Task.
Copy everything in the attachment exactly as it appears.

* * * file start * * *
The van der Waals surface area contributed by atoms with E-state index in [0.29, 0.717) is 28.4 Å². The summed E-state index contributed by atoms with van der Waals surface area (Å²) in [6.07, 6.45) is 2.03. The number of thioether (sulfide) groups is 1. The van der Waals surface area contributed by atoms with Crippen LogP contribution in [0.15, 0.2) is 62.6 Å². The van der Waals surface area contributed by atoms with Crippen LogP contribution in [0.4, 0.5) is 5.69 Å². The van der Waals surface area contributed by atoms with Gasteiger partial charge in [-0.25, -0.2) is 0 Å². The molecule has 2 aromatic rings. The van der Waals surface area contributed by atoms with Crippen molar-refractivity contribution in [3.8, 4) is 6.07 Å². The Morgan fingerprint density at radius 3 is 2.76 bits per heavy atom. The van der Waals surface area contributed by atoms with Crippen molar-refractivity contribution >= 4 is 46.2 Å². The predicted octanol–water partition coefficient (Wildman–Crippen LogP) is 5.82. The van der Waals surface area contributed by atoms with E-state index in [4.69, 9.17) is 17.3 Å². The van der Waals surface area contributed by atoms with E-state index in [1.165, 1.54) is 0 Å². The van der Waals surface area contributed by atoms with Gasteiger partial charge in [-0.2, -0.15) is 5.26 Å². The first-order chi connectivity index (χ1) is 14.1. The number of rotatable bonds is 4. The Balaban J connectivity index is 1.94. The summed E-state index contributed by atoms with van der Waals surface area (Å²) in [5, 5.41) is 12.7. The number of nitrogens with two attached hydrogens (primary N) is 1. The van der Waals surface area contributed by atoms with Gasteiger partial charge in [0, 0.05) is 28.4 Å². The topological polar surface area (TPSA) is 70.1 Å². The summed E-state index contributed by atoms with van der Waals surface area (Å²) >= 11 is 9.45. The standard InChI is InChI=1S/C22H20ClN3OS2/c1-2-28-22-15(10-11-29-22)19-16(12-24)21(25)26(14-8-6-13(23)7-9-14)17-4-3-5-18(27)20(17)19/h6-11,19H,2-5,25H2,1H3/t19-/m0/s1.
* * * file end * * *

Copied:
The van der Waals surface area contributed by atoms with E-state index in [0.29, 0.717) is 28.4 Å². The summed E-state index contributed by atoms with van der Waals surface area (Å²) in [6.07, 6.45) is 2.03. The number of thioether (sulfide) groups is 1. The van der Waals surface area contributed by atoms with Crippen LogP contribution in [0.15, 0.2) is 62.6 Å². The van der Waals surface area contributed by atoms with Crippen LogP contribution in [0.4, 0.5) is 5.69 Å². The van der Waals surface area contributed by atoms with Gasteiger partial charge in [-0.25, -0.2) is 0 Å². The molecule has 2 aromatic rings. The van der Waals surface area contributed by atoms with Crippen molar-refractivity contribution in [3.8, 4) is 6.07 Å². The Morgan fingerprint density at radius 3 is 2.76 bits per heavy atom. The van der Waals surface area contributed by atoms with Crippen molar-refractivity contribution >= 4 is 46.2 Å². The predicted octanol–water partition coefficient (Wildman–Crippen LogP) is 5.82. The van der Waals surface area contributed by atoms with E-state index in [4.69, 9.17) is 17.3 Å². The van der Waals surface area contributed by atoms with E-state index in [1.165, 1.54) is 0 Å². The van der Waals surface area contributed by atoms with Gasteiger partial charge in [-0.2, -0.15) is 5.26 Å². The first-order chi connectivity index (χ1) is 14.1. The number of rotatable bonds is 4. The Balaban J connectivity index is 1.94. The summed E-state index contributed by atoms with van der Waals surface area (Å²) in [5, 5.41) is 12.7. The number of nitrogens with two attached hydrogens (primary N) is 1. The van der Waals surface area contributed by atoms with Gasteiger partial charge in [0, 0.05) is 28.4 Å². The topological polar surface area (TPSA) is 70.1 Å². The summed E-state index contributed by atoms with van der Waals surface area (Å²) >= 11 is 9.45. The standard InChI is InChI=1S/C22H20ClN3OS2/c1-2-28-22-15(10-11-29-22)19-16(12-24)21(25)26(14-8-6-13(23)7-9-14)17-4-3-5-18(27)20(17)19/h6-11,19H,2-5,25H2,1H3/t19-/m0/s1.